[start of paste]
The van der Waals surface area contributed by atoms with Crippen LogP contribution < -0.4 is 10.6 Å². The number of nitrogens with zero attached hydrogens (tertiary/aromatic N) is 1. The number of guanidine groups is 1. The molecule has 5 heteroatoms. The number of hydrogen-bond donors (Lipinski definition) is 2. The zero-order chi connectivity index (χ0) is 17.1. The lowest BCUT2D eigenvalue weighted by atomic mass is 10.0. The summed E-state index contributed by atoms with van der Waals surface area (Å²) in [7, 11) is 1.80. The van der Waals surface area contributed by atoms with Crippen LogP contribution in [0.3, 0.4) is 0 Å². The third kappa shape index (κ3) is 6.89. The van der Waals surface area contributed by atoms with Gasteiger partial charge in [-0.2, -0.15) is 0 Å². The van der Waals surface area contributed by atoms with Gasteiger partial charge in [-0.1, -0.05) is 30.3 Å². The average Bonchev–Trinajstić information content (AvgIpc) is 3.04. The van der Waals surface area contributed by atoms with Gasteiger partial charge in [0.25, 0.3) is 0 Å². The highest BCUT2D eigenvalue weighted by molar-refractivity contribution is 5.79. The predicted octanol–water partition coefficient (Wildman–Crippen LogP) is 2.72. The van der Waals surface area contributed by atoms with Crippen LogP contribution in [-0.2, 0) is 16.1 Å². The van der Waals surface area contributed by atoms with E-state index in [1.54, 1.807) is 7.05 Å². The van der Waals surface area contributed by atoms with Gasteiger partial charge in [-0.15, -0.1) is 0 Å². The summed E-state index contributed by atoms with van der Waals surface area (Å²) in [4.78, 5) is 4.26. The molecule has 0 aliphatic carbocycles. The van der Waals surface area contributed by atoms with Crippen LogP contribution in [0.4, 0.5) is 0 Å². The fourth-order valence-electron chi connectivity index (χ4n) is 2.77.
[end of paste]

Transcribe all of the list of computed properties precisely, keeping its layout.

The van der Waals surface area contributed by atoms with Crippen LogP contribution < -0.4 is 10.6 Å². The number of nitrogens with zero attached hydrogens (tertiary/aromatic N) is 1. The number of guanidine groups is 1. The molecule has 5 heteroatoms. The number of hydrogen-bond donors (Lipinski definition) is 2. The zero-order chi connectivity index (χ0) is 17.1. The lowest BCUT2D eigenvalue weighted by atomic mass is 10.0. The summed E-state index contributed by atoms with van der Waals surface area (Å²) in [7, 11) is 1.80. The van der Waals surface area contributed by atoms with Crippen LogP contribution in [0.3, 0.4) is 0 Å². The third kappa shape index (κ3) is 6.89. The van der Waals surface area contributed by atoms with Gasteiger partial charge in [-0.2, -0.15) is 0 Å². The van der Waals surface area contributed by atoms with Gasteiger partial charge in [-0.1, -0.05) is 30.3 Å². The average Bonchev–Trinajstić information content (AvgIpc) is 3.04. The van der Waals surface area contributed by atoms with Gasteiger partial charge in [0.25, 0.3) is 0 Å². The highest BCUT2D eigenvalue weighted by molar-refractivity contribution is 5.79. The predicted octanol–water partition coefficient (Wildman–Crippen LogP) is 2.72. The van der Waals surface area contributed by atoms with Crippen LogP contribution in [-0.2, 0) is 16.1 Å². The van der Waals surface area contributed by atoms with E-state index in [1.54, 1.807) is 7.05 Å². The van der Waals surface area contributed by atoms with Gasteiger partial charge in [-0.15, -0.1) is 0 Å². The summed E-state index contributed by atoms with van der Waals surface area (Å²) in [4.78, 5) is 4.26. The molecule has 0 aliphatic carbocycles. The van der Waals surface area contributed by atoms with Crippen LogP contribution in [0.4, 0.5) is 0 Å². The fourth-order valence-electron chi connectivity index (χ4n) is 2.77.